We all puff and sweat during a heatwave, and so do your poor plants. It would be a shame that those few tropical hot days would permanently kill your plants. So, provide temporary extra protection, give enough water, and prevent dehydration. Even plants that can withstand drought and sun under normal temperatures can use the shade in extreme heat because your plants can also burn, and then ‘after sun’ does not help.
Would you like to be able to enjoy yourself in your garden without melting? Read more tips to keep your garden cool here.
Plants in pots are particularly vulnerable during hot and dry periods. They are even more at risk of dehydration than the plants in open ground.
• If possible, move the pots to a shady spot. Don’t forget the hang baskets!
• By putting pot plants close together you prevent evaporation (and you need to do less with the watering can).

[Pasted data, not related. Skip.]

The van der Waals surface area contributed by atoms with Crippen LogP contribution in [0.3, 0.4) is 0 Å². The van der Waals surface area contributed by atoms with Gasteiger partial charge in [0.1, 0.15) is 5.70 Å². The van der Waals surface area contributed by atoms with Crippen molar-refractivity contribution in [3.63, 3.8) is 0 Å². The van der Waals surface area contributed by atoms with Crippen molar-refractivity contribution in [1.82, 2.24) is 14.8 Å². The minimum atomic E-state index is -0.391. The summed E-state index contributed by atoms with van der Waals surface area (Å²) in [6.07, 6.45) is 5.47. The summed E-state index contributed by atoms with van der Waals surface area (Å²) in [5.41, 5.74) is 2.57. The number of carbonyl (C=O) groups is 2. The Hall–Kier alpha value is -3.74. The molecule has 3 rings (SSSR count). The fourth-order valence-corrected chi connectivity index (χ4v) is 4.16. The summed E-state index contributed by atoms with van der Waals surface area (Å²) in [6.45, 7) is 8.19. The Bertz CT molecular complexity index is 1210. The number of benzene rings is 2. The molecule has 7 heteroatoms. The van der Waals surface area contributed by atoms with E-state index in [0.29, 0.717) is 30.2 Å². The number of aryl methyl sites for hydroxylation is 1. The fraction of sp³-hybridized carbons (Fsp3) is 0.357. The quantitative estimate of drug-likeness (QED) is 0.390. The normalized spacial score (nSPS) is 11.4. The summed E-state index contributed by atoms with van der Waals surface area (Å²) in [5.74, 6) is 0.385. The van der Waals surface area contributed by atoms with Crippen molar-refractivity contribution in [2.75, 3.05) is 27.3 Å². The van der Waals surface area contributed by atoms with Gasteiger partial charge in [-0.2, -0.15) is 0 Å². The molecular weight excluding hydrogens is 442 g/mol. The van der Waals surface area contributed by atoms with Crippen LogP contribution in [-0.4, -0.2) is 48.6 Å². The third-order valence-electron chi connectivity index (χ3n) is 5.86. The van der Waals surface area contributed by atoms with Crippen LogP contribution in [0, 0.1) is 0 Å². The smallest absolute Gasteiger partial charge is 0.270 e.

• Tip: Light pots are less likely to heat up as dark-colored pots.
• If possible, you should even put them indoors during the hottest hours.
• Water in the evening, then evaporate the least.
• Place the pots (with hole) in a bowl of water.
• It is best to pour water straight to the plant such as basil several times a day.
• If you see limping leaves, don’t wait till night, give extra water right away.
• Make some dimples around your plants so that the water moves into the ground in the right places.
• Do not cut away unnecessary leaves, the leaves underneath will burn faster. Wait till after the heatwave.
Greenhouses become saunas
• Leave the windows open both day and night for good air circulation. In strong winds, only ajar.
• Beware of too much draught: draughts can cause more evaporation (and damage) than a slightly higher temperature.
• Hang shade cloths, straw, and bamboo mats to lower the temperature, especially on the south side.
• Attach the shade cloths or mats on the outside to keep out as much heat as possible.
• Tip: shade cloths are better in whites. After the heatwave, there is plenty of light, so remove them immediately.